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Out of Africa's Eden; the Peopling of the world
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Out of Eden: The Peopling of the World por Stephen Oppenheimer
Referências a esta obra em recursos externos.
Wikipédia em inglês (14)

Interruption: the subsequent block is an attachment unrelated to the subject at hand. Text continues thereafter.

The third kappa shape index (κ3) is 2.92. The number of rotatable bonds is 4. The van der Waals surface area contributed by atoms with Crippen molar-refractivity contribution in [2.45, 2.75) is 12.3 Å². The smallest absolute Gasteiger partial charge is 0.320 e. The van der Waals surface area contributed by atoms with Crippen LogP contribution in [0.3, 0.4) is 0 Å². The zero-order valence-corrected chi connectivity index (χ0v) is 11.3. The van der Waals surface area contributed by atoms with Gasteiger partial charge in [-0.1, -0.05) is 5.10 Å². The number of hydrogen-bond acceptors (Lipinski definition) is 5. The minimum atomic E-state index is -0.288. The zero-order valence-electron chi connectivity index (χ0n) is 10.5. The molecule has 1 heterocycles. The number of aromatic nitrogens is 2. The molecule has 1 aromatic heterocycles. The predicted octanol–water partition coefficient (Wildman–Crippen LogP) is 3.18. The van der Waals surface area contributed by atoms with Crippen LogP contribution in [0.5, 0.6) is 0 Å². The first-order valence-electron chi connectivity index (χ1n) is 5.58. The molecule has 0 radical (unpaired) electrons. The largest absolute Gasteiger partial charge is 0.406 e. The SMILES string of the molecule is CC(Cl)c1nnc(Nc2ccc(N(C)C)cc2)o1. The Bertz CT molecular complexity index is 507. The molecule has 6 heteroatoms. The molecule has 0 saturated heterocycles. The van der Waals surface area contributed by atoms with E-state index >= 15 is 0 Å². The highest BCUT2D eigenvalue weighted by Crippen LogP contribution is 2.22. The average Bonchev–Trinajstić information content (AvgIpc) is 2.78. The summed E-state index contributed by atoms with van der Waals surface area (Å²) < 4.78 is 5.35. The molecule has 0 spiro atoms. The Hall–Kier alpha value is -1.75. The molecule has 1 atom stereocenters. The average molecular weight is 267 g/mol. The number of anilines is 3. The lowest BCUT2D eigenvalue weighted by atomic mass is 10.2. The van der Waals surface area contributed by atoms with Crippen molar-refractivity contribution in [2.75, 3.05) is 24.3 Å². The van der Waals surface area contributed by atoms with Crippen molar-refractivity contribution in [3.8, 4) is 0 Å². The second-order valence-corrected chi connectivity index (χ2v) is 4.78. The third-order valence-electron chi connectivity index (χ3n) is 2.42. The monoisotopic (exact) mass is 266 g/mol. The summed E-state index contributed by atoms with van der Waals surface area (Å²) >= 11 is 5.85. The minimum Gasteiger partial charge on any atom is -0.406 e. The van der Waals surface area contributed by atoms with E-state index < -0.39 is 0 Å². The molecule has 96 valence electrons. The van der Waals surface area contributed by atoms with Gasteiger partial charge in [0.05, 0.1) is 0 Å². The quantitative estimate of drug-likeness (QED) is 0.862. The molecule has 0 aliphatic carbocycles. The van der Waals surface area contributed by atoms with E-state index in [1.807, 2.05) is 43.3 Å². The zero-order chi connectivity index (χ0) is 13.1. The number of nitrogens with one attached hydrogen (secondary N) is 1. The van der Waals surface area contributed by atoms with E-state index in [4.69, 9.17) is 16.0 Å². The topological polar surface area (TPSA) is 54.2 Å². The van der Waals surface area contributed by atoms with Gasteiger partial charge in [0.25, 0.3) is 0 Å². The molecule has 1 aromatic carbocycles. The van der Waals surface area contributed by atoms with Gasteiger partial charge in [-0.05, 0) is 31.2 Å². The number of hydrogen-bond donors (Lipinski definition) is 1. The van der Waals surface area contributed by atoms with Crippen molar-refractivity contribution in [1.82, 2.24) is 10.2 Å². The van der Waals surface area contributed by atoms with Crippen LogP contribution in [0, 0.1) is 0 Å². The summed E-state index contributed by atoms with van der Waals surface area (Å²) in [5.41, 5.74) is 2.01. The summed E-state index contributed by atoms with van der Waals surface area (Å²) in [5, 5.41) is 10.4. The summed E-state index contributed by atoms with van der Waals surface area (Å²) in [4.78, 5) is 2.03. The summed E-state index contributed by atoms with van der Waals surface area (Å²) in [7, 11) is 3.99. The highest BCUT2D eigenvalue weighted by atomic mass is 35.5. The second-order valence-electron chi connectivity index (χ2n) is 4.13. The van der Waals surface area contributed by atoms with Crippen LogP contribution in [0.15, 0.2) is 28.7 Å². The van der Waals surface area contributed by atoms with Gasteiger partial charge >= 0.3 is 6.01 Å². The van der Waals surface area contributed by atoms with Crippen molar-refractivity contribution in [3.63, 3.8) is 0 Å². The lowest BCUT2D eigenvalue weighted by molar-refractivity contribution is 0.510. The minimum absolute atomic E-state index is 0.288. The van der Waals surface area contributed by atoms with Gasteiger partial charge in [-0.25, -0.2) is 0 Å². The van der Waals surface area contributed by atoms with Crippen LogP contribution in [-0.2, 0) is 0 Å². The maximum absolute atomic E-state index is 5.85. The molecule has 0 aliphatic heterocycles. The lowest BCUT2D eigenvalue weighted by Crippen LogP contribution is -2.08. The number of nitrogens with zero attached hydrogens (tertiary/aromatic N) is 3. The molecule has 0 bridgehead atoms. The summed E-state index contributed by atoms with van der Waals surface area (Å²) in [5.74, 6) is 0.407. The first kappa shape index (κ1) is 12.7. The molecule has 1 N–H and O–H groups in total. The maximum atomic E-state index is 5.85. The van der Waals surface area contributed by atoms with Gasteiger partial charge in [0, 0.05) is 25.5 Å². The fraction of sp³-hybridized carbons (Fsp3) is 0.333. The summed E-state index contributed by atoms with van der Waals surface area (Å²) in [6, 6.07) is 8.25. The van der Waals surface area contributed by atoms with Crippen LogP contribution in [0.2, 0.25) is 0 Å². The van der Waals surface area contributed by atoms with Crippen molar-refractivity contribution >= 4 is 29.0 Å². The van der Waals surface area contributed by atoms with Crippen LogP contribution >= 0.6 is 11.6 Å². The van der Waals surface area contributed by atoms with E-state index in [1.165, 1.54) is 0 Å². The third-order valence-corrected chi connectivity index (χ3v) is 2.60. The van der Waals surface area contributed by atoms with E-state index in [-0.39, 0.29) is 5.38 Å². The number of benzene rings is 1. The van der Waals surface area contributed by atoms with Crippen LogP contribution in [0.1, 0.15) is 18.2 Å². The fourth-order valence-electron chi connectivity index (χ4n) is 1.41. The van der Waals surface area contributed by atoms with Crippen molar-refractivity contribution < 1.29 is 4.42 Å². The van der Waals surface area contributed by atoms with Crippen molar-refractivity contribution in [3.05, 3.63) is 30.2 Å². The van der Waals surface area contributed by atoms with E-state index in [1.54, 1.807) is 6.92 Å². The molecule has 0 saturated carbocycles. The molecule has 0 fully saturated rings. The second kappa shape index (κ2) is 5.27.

"In 1988, Newsweek broke the news that everyone alive on the planet today carries DNA that can be traced back to a single woman living in Africa over 150,000 years ago. Modern humans are truly "out of Africa." But how, when, and why we left our motherland was open to question and until very recently most experts believed that many waves of ex-African migration has resulted in a gradual populating of the world." "With a synthesis of new genetic, archaeological and climate evidence, Stephen Oppenheimer challenges the orthodoxy by arguing that all modern non-Africans can be shown to have sprung from a single exodus. One migrant group of no more than a few hundred souls was forced out of its homeland by increasing salinity in the Red Sea, some 80,000 years ago, and all non-Africans today can trace their mitochondrial DNA to one woman from this group - the Out-of-Africa Eve." "The implications are immense. Until now, it has been assumed by many that Europeans were the first to learn to paint, carve, develop complex culture and even to speak. Oppenheimer shows that the structure of the genetic tree denies this." "Out of Eden traces the steps of those original colonists round the Indo-Pacific and the offshoots who headed inland. From early colonies in South Asia, their descendants pushed east to Australia in just 10,000 years; it was to be another 20,000 years before the first modern humans arrived in western Europe. And it is clear there were at least two parallel waves of migrants into America, across the Bering Strait just before the last glacial, a maximum of 18,000 years ago."--BOOK JACKET.
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